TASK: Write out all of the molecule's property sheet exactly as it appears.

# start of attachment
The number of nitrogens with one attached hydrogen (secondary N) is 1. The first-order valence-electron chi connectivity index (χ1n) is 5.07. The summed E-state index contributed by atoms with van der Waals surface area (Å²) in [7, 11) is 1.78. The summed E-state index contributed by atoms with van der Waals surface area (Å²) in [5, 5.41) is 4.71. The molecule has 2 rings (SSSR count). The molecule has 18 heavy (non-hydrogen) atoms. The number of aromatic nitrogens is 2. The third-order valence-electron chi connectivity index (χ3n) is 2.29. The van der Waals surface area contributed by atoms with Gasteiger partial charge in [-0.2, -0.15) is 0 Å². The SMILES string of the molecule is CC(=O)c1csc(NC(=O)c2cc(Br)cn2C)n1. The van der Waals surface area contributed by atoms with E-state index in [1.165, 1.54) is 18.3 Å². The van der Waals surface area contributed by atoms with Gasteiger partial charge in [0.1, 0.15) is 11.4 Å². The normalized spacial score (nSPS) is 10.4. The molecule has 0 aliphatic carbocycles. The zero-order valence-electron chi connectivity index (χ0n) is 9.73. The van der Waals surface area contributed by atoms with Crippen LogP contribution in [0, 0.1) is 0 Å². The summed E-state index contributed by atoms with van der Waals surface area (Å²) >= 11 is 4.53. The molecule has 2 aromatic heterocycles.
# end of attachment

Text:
The number of nitrogens with one attached hydrogen (secondary N) is 1. The first-order valence-electron chi connectivity index (χ1n) is 5.07. The summed E-state index contributed by atoms with van der Waals surface area (Å²) in [7, 11) is 1.78. The summed E-state index contributed by atoms with van der Waals surface area (Å²) in [5, 5.41) is 4.71. The molecule has 2 rings (SSSR count). The molecule has 18 heavy (non-hydrogen) atoms. The number of aromatic nitrogens is 2. The third-order valence-electron chi connectivity index (χ3n) is 2.29. The van der Waals surface area contributed by atoms with Gasteiger partial charge in [-0.2, -0.15) is 0 Å². The SMILES string of the molecule is CC(=O)c1csc(NC(=O)c2cc(Br)cn2C)n1. The van der Waals surface area contributed by atoms with E-state index in [1.165, 1.54) is 18.3 Å². The van der Waals surface area contributed by atoms with Gasteiger partial charge in [0.1, 0.15) is 11.4 Å². The normalized spacial score (nSPS) is 10.4. The molecule has 0 aliphatic carbocycles. The zero-order valence-electron chi connectivity index (χ0n) is 9.73. The van der Waals surface area contributed by atoms with Crippen LogP contribution in [0, 0.1) is 0 Å². The summed E-state index contributed by atoms with van der Waals surface area (Å²) >= 11 is 4.53. The molecule has 2 aromatic heterocycles.